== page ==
Resist Racist Deportations


In December Minister for Justice, John O'Donoghue, announced a "fast-track" procedure for dealing with the backlog in applications for asylum in Ireland. This announcement came hot on the heels of a Supreme Court judgement which ruled that a Russian woman, Olga Anisimova, should be deported to Britain, because she had passed through that country on her way here.

This judgement has the effect of extending the effects of the 'Dublin Convention' to all asylum seekers. This EU convention states that applications for asylum must be made in the first EU country in which an asylum seeker arrives. Given that practically no-one can come to Ireland without passing through another European country, the 'Dublin Convention' gives the Irish authorities a practical 'carte blanche' for refusing access to the state.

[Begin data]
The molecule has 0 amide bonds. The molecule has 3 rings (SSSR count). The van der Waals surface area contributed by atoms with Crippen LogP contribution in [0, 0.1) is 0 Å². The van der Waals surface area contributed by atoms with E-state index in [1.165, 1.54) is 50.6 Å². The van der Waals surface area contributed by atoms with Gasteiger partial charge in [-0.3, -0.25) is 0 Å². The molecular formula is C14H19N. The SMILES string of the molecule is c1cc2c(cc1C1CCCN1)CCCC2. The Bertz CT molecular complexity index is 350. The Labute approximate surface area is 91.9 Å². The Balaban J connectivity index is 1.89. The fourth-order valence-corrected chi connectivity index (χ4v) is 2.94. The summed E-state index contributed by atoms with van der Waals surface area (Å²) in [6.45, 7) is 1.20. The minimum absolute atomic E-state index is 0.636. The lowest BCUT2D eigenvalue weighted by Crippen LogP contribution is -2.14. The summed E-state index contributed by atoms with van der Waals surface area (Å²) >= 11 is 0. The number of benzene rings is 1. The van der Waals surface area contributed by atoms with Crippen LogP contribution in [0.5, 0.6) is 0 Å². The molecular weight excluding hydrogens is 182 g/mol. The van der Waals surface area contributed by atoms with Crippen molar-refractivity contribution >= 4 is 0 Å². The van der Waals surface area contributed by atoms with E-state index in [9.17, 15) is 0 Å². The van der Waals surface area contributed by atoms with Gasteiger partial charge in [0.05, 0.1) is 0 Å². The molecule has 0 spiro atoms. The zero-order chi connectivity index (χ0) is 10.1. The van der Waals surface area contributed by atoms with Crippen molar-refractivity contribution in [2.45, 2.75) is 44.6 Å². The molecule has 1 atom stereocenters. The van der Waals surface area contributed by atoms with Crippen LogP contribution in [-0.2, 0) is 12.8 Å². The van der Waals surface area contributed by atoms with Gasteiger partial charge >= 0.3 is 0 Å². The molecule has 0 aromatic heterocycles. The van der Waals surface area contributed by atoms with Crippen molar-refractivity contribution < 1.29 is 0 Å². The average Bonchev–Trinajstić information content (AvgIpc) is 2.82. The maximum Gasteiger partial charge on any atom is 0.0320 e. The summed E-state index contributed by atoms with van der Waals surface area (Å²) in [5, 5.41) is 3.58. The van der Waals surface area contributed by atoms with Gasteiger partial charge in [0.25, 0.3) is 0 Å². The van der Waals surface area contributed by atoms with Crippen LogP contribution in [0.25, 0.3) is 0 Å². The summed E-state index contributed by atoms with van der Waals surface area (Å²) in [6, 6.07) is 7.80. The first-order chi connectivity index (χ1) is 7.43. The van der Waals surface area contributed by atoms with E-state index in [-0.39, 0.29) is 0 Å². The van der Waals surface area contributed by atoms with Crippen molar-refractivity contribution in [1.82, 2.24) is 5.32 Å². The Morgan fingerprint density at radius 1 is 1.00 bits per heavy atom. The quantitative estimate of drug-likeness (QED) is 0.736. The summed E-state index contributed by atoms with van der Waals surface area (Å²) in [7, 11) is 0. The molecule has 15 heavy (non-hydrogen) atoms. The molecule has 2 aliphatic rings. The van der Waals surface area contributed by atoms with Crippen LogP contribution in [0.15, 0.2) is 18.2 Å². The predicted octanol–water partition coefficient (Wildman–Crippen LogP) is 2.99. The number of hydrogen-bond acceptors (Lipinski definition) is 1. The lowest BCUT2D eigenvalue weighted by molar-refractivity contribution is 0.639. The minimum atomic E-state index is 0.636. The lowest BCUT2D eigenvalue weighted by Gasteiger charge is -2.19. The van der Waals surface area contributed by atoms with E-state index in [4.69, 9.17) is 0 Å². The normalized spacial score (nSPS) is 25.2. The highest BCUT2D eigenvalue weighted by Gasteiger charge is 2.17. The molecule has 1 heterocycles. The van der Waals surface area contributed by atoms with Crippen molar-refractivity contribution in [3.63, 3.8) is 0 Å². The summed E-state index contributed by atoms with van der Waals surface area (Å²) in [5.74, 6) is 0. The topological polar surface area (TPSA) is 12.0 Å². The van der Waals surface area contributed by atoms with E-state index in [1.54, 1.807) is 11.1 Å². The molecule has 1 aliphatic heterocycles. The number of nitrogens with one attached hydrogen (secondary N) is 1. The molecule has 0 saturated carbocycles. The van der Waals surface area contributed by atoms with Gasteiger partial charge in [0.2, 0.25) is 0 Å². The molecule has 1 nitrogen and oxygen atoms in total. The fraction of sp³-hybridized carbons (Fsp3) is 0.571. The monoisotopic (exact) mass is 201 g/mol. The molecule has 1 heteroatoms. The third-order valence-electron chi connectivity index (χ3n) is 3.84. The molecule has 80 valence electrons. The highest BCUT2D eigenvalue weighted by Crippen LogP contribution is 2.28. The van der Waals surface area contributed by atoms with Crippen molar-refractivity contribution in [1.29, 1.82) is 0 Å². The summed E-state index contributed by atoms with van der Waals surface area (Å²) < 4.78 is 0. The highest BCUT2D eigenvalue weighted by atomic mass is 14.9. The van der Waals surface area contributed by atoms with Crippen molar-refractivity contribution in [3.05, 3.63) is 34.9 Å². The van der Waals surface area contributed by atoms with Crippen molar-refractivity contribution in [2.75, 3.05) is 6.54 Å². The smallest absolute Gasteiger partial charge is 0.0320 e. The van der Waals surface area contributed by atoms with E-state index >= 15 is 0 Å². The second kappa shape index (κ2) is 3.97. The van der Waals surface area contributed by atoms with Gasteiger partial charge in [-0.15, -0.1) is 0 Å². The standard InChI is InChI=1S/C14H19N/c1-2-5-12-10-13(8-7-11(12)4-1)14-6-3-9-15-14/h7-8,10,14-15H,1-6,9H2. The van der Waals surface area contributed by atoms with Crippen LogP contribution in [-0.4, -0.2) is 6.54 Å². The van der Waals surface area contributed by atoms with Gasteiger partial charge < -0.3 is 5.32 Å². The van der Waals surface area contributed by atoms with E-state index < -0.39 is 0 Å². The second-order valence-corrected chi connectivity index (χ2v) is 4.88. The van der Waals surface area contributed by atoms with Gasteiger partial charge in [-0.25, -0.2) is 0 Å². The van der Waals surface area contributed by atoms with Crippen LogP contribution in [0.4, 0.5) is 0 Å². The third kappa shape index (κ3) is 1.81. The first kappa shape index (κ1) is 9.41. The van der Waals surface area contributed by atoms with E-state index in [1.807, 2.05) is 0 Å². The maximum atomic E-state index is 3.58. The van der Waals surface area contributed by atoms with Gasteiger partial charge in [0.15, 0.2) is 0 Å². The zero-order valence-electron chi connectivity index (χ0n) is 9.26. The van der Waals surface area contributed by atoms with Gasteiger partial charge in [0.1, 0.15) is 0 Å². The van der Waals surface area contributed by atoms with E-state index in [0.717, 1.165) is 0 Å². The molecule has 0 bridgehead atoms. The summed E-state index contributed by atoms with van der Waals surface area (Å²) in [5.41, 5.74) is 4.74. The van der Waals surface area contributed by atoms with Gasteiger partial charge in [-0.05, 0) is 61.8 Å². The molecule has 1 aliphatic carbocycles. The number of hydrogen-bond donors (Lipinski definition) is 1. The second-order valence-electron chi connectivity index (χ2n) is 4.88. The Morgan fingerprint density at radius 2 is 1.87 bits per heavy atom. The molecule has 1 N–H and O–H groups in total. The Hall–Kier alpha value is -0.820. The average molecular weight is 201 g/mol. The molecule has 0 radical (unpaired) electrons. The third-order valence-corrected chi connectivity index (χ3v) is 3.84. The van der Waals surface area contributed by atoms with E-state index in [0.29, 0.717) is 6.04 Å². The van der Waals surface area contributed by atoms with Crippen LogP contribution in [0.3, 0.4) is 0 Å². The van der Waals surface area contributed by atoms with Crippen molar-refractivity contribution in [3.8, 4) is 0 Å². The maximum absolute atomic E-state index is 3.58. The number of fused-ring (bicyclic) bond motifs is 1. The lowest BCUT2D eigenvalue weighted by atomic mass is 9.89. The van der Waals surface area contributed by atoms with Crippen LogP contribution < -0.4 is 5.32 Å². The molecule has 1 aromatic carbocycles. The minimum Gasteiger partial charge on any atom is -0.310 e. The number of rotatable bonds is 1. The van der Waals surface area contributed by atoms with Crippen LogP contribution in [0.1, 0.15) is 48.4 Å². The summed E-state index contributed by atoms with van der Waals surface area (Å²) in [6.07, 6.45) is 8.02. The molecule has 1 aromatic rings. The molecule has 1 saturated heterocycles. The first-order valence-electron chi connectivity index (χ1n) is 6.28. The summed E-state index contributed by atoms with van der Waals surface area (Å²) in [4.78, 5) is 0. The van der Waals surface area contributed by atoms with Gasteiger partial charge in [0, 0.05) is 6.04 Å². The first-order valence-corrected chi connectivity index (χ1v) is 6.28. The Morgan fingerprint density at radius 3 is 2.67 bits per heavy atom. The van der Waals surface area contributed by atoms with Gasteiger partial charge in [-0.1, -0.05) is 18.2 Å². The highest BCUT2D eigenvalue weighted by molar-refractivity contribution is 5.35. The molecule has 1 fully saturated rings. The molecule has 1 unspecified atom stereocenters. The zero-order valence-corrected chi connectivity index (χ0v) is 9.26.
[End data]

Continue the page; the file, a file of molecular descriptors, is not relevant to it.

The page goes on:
John O'Donoghue is already on record as saying that up to 90% of current applications for asylum are likely to be refused. As a direct result of the ruling in the Anisimova case, there are already up to 60 people facing the threat of deportation. It is imperative that all anti-racists immediately organise to campaign against these threatened deportations. Such a campaign has much to learn from anti-racism campaigns throughout Europe such as the 'Sans Papiers' movement in France.

Links must be built with workers in the airports and the ferryports to try to ensure their refusal to co-operate with deportations. We must also look to building strong links with groups of asylum seekers such as the Association of Refugees and Asylum Seekers in Ireland, and be prepared to take direct action protest activities to prevent people being thrown out of the country.

A strong publicity campaign is needed to win the hearts and minds of Irish workers away from the racist arguments being put forward by politicians and sections of the media. Contact the Anti-Racism Campaign, get involved and help prevent the racist pro-deportation policies of the government.


This article is from Workers Solidarity No 53 published in January 1998